Domestic laborers such as caregivers and home care workers earn a median wage of about $10 an hour with few receiving benefits of any kind, according to a study by the National Domestic Workers Alliance.
A New York Times article reported the survey’s results and found that pay differentiates across ethnicity, immigration status and whether or not workers lived with their employers as live-in caregivers.
The article suggests that more must be done in terms of worker’s rights to promote better job security for domestic workers, many of whom are operating below minimum wage requirements.
The New York Times writes:
The report found that the median wage for nannies was $11 an hour, compared with a $10-an-hour median for caregivers and housecleaners. But 23 percent of the workers earned less than their state’s minimum wage, which varies but must be at least the federal level of $7.25 an hour. Domestic workers are generally not covered by federal or state minimum wage laws.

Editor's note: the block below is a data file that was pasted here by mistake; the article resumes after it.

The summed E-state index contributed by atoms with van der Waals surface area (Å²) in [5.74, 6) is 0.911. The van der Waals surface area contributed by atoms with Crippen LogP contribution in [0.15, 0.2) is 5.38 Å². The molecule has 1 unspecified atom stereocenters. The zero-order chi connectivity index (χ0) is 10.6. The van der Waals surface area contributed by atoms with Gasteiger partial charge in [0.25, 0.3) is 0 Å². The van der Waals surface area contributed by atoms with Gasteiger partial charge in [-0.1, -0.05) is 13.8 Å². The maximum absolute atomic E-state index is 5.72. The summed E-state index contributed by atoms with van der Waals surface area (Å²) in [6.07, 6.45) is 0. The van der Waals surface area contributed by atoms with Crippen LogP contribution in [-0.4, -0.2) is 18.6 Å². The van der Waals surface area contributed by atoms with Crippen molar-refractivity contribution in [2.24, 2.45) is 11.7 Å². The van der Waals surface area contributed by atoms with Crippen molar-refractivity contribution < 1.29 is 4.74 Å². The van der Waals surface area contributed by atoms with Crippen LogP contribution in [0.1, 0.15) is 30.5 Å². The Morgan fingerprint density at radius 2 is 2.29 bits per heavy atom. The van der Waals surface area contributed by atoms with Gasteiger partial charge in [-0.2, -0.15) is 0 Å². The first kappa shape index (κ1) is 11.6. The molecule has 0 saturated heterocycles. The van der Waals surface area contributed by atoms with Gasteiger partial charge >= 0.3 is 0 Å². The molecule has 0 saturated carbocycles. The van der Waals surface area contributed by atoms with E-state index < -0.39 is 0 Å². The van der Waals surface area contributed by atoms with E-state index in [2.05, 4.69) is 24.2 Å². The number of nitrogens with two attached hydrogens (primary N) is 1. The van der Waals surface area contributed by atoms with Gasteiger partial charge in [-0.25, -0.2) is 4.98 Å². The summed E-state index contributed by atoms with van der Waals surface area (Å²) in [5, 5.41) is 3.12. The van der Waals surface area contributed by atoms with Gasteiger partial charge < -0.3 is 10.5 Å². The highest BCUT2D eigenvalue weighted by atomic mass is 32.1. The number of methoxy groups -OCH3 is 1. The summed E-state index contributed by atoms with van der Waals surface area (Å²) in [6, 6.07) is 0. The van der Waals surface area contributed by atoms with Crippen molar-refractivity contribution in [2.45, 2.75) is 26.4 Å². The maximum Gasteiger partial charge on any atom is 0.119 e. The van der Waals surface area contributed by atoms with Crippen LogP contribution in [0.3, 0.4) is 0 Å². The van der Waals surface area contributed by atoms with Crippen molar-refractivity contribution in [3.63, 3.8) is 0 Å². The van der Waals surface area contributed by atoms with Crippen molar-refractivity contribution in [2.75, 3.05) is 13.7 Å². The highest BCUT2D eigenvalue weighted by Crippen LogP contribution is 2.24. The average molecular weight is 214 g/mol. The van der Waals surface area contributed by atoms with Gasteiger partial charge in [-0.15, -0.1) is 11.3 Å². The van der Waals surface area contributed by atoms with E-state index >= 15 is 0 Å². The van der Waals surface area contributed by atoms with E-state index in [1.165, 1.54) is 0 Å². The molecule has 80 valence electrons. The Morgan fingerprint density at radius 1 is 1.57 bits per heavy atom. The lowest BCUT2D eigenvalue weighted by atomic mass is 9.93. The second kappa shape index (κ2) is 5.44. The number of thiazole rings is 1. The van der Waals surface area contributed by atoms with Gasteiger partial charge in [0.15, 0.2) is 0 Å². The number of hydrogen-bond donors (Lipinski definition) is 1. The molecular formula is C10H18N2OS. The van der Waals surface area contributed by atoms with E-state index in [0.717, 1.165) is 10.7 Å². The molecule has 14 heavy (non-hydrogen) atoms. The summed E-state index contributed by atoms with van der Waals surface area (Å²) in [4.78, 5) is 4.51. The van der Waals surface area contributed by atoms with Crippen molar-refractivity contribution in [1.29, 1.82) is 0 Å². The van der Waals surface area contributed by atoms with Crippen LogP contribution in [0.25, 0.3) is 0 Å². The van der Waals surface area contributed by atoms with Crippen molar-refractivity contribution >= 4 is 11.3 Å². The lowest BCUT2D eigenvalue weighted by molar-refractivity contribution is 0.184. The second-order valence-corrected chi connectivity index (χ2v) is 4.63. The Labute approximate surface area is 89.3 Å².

“The upshot of the study is that domestic workers who help so many families with taking care of their loved ones and taking care of their homes often earn so little that they have a difficult time supporting their own families,” said Nik Theodore, an author of the study and an associate professor of urban policy at the University of Illinois at Chicago.
Most domestic workers do not receive fringe benefits from their employers, the study found. About 65 percent of domestic workers reported that they did not have health insurance of any kind, and just 4 percent said they received coverage through their employer. About 82 percent said they did not receive paid sick days, and only 9 percent said their employers paid into Social Security for them.
The study found that white caregivers received a median wage of $12 an hour, Hispanic and African-American ones, $10 an hour, and Asian ones, $8.33 an hour.
Domestic workers are covered neither by federal minimum wage laws nor by most states’ minimum wage laws. Nor are they generally covered by unemployment insurance, or anti discrimination or workers’ compensation laws.
Written by Jason Oliva